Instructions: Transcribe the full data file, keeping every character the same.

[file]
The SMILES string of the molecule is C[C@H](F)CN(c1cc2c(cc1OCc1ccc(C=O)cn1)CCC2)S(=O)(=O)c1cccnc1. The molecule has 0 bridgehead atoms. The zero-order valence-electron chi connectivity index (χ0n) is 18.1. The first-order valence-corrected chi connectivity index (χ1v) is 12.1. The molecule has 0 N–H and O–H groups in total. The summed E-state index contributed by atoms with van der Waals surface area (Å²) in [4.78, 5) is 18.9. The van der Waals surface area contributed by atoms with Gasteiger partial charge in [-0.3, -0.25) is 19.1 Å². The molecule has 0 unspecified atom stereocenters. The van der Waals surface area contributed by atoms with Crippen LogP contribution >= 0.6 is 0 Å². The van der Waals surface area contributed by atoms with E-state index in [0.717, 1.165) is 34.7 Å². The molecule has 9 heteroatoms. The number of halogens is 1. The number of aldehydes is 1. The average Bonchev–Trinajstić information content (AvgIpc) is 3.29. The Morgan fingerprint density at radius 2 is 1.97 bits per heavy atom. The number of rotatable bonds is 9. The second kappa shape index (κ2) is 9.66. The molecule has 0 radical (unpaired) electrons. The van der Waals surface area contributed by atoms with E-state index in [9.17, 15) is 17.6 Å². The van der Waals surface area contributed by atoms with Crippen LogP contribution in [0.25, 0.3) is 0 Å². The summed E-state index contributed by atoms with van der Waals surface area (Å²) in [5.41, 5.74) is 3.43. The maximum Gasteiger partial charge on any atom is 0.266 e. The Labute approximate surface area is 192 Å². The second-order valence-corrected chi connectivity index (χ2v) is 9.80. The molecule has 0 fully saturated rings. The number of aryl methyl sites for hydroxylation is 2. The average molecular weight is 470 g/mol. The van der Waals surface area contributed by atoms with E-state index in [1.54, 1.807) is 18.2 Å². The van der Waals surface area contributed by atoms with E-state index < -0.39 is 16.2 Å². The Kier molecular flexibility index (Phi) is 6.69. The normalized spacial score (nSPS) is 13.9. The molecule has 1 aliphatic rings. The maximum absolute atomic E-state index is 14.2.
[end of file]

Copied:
The SMILES string of the molecule is C[C@H](F)CN(c1cc2c(cc1OCc1ccc(C=O)cn1)CCC2)S(=O)(=O)c1cccnc1. The molecule has 0 bridgehead atoms. The zero-order valence-electron chi connectivity index (χ0n) is 18.1. The first-order valence-corrected chi connectivity index (χ1v) is 12.1. The molecule has 0 N–H and O–H groups in total. The summed E-state index contributed by atoms with van der Waals surface area (Å²) in [4.78, 5) is 18.9. The van der Waals surface area contributed by atoms with Gasteiger partial charge in [-0.3, -0.25) is 19.1 Å². The molecule has 0 unspecified atom stereocenters. The van der Waals surface area contributed by atoms with Crippen LogP contribution >= 0.6 is 0 Å². The van der Waals surface area contributed by atoms with E-state index in [0.717, 1.165) is 34.7 Å². The molecule has 9 heteroatoms. The number of halogens is 1. The number of aldehydes is 1. The average Bonchev–Trinajstić information content (AvgIpc) is 3.29. The Morgan fingerprint density at radius 2 is 1.97 bits per heavy atom. The number of rotatable bonds is 9. The second kappa shape index (κ2) is 9.66. The molecule has 0 radical (unpaired) electrons. The van der Waals surface area contributed by atoms with E-state index in [9.17, 15) is 17.6 Å². The van der Waals surface area contributed by atoms with Crippen LogP contribution in [0.25, 0.3) is 0 Å². The summed E-state index contributed by atoms with van der Waals surface area (Å²) in [5.41, 5.74) is 3.43. The maximum Gasteiger partial charge on any atom is 0.266 e. The Labute approximate surface area is 192 Å². The second-order valence-corrected chi connectivity index (χ2v) is 9.80. The molecule has 0 fully saturated rings. The number of aryl methyl sites for hydroxylation is 2. The average molecular weight is 470 g/mol. The van der Waals surface area contributed by atoms with E-state index in [1.54, 1.807) is 18.2 Å². The van der Waals surface area contributed by atoms with E-state index < -0.39 is 16.2 Å². The Kier molecular flexibility index (Phi) is 6.69. The normalized spacial score (nSPS) is 13.9. The molecule has 1 aliphatic rings. The maximum absolute atomic E-state index is 14.2.